In that way, the RRR is more of a signal than a lever, a bright sign that monetary problems have arrived rather than any kind of solution to them. The PBOC uses it less on the downside, because after the initial monetary contraction phase, the central bank looks to other ways to manage "dollar" imbalances. It is a temporary reaction, not a measure for chronic imbalance. That was how it was used in 2013, when the RRR remained constant all that year, even though money markets in China went through some really significant turmoil (timed to "dollar" events, especially June 2013, on the EM side of the eurodollar).

The circumstances in 2016 are roughly similar, with some exceptions. Having suffered monetary contraction through eurodollars, the PBOC has been almost hyperactive in other capacities beyond the RRR. There remains disinclination, because China itself remains a bounded ball of contradictions; monetary contraction - or at least insufficient expansion internally to fund everything within normal parameters - at the same time as great asset bubbles. Unlike 2013, however, the PBOC is this time using other parts of its balance sheet to offset "dollar" destruction, a very important distinction that demonstrates the gravity of the monetary situation.

Some of these we are already quite familiar with; others are literally "other."

Any accounting system down to the least sophisticated leaves a miscellaneous category. In central banking and finance in general, it is downright regular to find huge balances described only as "other." Perhaps the most famous example was the Federal Reserve finally giving in for reclassification in April 2013. Up to that point, due to the QEs at that time still very much in effect, its Other Federal Reserve Assets line had swelled to $240.8 billion, triggering all kinds of conspiracies about how the US central bank was stealth buying different asset classes beyond what was authorized under the terms of the QEs. Instead, it was just central bank accounting, where what went into the specific balance sheet items was the par value of the securities purchased, leaving any premiums paid to be added elsewhere as "other."

For the H.4.1 update on April 18, 2013, Other Federal Reserve Assets were presented as just $26.7 billion, while a new line appeared above it, mixed in with the other QE acquisitions totaling $194.3 billion in unamortized premiums (as well as almost $2 billion in unamortized discounts given its own separate line). This was, however, one of the few times any central bank has given special notice for ambiguity.

I will state categorically that I don't know what is responsible for the decline in the PBOC's Other Assets; and though I can't say for sure, it is still worth pointing out the rather large decline over the past three months. In the past, various leftover reserve schemes have found their way into that balance sheet line, particularly those relating to FX and forex swaps/derivatives. In 2007, for instance, the PBOC requested that the 14 largest Chinese banks deposit with it RMB-denominated liabilities in the form of foreign currency. That appeared under Other Foreign Assets, as has the latest forex reserve scheme implemented last October, but has a corresponding balance debited under Other Assets (though we still have to account for changes in Other Liabilities).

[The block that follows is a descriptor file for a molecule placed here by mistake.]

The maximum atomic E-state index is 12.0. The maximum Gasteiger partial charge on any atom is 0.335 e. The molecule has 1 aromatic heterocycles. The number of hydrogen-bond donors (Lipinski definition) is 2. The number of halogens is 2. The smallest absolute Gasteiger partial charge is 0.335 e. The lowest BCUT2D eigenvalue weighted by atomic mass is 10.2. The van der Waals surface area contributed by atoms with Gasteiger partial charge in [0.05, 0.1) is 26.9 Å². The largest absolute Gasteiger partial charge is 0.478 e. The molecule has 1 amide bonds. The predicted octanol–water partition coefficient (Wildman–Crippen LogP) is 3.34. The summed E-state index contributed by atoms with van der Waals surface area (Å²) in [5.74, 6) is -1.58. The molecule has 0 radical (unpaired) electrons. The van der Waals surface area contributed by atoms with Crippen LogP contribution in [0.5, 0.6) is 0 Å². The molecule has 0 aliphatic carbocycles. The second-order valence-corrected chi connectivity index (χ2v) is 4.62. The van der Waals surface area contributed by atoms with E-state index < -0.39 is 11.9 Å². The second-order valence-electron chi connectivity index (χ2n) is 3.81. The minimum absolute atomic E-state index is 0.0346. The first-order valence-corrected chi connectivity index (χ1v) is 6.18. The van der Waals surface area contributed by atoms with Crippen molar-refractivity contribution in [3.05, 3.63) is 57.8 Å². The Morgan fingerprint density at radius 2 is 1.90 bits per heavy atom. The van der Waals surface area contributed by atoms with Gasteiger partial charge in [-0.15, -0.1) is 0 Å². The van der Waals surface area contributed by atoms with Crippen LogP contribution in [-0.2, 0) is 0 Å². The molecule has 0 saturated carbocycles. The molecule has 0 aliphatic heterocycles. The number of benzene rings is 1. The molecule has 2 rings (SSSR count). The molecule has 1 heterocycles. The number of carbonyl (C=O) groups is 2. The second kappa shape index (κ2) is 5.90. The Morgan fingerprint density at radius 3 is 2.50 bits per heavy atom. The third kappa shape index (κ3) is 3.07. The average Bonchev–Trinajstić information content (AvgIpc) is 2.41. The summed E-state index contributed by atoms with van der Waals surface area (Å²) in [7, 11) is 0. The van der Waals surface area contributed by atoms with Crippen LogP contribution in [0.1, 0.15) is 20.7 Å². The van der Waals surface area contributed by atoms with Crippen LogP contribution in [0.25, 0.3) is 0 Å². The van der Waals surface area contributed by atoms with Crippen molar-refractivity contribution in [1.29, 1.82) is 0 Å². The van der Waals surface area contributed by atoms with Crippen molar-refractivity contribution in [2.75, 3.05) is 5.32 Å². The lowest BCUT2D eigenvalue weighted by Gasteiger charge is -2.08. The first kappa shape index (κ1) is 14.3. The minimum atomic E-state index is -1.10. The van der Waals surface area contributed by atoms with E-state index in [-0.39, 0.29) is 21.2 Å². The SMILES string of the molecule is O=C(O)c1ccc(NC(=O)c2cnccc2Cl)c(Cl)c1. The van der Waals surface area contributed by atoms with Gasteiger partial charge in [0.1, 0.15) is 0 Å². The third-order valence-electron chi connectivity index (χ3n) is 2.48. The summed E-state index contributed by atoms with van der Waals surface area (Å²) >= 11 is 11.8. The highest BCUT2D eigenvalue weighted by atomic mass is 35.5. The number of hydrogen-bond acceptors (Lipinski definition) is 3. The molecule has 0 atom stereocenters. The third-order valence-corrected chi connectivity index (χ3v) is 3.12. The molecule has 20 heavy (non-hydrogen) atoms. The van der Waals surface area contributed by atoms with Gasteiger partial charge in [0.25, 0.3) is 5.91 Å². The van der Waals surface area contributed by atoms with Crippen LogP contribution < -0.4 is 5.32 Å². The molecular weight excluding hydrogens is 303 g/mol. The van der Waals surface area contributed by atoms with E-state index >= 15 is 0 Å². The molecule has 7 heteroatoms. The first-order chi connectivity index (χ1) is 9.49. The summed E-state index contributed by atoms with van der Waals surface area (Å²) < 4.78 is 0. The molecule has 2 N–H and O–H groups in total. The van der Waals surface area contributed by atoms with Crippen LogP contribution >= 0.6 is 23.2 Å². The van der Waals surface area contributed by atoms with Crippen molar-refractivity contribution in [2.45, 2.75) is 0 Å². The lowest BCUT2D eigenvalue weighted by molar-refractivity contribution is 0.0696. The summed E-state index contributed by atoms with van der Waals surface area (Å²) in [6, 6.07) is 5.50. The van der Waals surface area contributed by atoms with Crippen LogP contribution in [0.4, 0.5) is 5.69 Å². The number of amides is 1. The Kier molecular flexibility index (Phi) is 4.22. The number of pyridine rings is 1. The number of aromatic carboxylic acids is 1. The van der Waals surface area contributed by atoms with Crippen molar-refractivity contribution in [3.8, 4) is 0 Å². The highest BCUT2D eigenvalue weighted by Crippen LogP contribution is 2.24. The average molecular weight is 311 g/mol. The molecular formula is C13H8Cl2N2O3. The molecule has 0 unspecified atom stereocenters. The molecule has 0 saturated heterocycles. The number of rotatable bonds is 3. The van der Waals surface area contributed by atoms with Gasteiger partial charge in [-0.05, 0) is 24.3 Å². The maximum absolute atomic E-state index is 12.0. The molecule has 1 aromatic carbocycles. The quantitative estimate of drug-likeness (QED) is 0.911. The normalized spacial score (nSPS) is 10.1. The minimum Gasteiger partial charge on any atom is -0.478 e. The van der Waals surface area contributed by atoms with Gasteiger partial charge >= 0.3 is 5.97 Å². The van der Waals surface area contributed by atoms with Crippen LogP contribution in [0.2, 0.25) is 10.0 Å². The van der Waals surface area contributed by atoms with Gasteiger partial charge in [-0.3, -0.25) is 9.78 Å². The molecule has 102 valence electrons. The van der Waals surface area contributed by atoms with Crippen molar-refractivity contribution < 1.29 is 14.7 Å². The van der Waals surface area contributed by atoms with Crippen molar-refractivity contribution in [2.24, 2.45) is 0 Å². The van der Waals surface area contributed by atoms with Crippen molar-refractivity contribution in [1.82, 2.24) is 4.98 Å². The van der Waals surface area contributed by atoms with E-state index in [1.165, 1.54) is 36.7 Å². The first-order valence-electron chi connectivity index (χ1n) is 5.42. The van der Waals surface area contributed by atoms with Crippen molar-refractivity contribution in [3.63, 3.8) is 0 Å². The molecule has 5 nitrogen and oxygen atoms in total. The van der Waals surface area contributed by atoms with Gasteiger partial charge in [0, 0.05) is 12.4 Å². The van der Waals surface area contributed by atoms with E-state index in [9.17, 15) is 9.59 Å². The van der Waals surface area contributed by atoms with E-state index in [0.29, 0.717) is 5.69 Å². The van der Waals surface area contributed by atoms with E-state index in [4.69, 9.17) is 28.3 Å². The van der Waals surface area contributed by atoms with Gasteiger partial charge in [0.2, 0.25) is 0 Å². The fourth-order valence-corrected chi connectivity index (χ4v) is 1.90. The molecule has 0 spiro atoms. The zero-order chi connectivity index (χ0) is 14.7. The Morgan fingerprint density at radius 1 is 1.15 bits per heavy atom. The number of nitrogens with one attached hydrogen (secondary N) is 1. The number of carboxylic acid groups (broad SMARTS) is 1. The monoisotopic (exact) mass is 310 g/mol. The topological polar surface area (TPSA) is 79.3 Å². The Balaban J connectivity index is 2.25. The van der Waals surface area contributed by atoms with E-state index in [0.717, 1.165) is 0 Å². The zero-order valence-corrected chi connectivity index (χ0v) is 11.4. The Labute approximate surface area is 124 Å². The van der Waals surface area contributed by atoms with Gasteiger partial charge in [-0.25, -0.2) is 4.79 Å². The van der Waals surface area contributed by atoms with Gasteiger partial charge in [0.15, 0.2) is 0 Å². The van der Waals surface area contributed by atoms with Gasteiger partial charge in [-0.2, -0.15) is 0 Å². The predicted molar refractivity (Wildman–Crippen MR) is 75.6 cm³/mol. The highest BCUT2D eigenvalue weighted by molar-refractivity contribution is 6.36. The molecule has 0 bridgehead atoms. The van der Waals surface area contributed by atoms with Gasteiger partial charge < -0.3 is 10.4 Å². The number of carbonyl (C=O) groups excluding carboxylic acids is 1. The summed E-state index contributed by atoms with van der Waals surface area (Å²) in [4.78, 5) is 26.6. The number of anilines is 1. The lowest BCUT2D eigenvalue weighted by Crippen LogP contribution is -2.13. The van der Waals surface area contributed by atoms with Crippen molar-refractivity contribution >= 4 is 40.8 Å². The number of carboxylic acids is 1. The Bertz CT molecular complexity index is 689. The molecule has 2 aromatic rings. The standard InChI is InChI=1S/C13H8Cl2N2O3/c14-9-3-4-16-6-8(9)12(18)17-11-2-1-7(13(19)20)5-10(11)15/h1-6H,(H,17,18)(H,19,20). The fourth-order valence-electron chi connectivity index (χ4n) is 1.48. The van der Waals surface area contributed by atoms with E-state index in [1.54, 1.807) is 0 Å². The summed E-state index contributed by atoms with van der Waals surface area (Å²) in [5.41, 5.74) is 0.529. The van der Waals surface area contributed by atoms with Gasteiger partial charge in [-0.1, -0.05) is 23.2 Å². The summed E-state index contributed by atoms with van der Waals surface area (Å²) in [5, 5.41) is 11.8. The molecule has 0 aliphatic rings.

Over September, October, and November, the PBOC's Other Assets have been stripped of RMB 564 billion - a sizable sum that occurs during some of the worst of Chinese money markets - as well as CNY depreciation that spells out "dollar."

All of this is taking place as the view from domestic and Western markets (though conspicuously lacking even comparative depth), and more so the media, is almost totally the opposite. Euphoria reigns as if a new day has already dawned. In many ways, it is the reverse of 2007-08 prior to July 2008. Then it was domestic turmoil and overseas - primarily Asian - bliss, too many "dollars" as it was. Now, like 2013, it is primarily Asian turmoil and domestic bliss, undoubtedly too few "dollars" across the world.

History shows us in each of these episodes that unless the "dollar" as a complete system gets fixed, these often different parts of that eurodollar system doing often very different things will eventually start to do the same thing at the same time. That's the actual baseline that remains, and it is one that is more clearly displayed by China's RRR (especially in relation to the currency rate) than maybe anything else in the world. China's problems aren't really its own, as its struggles are emblematic of our own. The word is "dollar," not "capital outflows" or "hot money," as it is all really persistently malfunctioning global money.